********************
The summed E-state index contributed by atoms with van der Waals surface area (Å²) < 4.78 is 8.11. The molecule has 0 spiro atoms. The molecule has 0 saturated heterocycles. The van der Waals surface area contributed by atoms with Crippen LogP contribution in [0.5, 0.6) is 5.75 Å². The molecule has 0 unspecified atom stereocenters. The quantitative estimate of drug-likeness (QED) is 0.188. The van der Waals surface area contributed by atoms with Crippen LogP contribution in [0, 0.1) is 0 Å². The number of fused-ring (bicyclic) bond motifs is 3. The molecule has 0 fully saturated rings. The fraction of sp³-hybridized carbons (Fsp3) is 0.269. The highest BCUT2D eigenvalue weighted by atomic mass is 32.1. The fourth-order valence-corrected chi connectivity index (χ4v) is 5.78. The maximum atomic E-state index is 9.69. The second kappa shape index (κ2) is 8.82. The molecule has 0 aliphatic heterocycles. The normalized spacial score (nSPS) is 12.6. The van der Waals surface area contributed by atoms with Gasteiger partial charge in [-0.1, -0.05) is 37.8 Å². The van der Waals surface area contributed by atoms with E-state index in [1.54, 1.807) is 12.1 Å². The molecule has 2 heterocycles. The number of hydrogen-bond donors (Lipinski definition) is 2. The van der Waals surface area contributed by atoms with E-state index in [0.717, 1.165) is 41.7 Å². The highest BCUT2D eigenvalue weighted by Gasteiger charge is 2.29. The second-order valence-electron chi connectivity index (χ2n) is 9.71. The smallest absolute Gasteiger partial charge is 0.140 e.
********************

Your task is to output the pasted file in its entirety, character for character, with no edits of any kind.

The summed E-state index contributed by atoms with van der Waals surface area (Å²) < 4.78 is 8.11. The molecule has 0 spiro atoms. The molecule has 0 saturated heterocycles. The van der Waals surface area contributed by atoms with Crippen LogP contribution in [0.5, 0.6) is 5.75 Å². The molecule has 0 unspecified atom stereocenters. The quantitative estimate of drug-likeness (QED) is 0.188. The van der Waals surface area contributed by atoms with Crippen LogP contribution in [0, 0.1) is 0 Å². The number of fused-ring (bicyclic) bond motifs is 3. The molecule has 0 fully saturated rings. The fraction of sp³-hybridized carbons (Fsp3) is 0.269. The highest BCUT2D eigenvalue weighted by atomic mass is 32.1. The fourth-order valence-corrected chi connectivity index (χ4v) is 5.78. The maximum atomic E-state index is 9.69. The second kappa shape index (κ2) is 8.82. The molecule has 0 aliphatic heterocycles. The normalized spacial score (nSPS) is 12.6. The van der Waals surface area contributed by atoms with Gasteiger partial charge in [-0.1, -0.05) is 37.8 Å². The van der Waals surface area contributed by atoms with E-state index in [1.54, 1.807) is 12.1 Å². The molecule has 2 heterocycles. The number of hydrogen-bond donors (Lipinski definition) is 2. The van der Waals surface area contributed by atoms with E-state index in [0.717, 1.165) is 41.7 Å². The highest BCUT2D eigenvalue weighted by Gasteiger charge is 2.29. The second-order valence-electron chi connectivity index (χ2n) is 9.71. The smallest absolute Gasteiger partial charge is 0.140 e.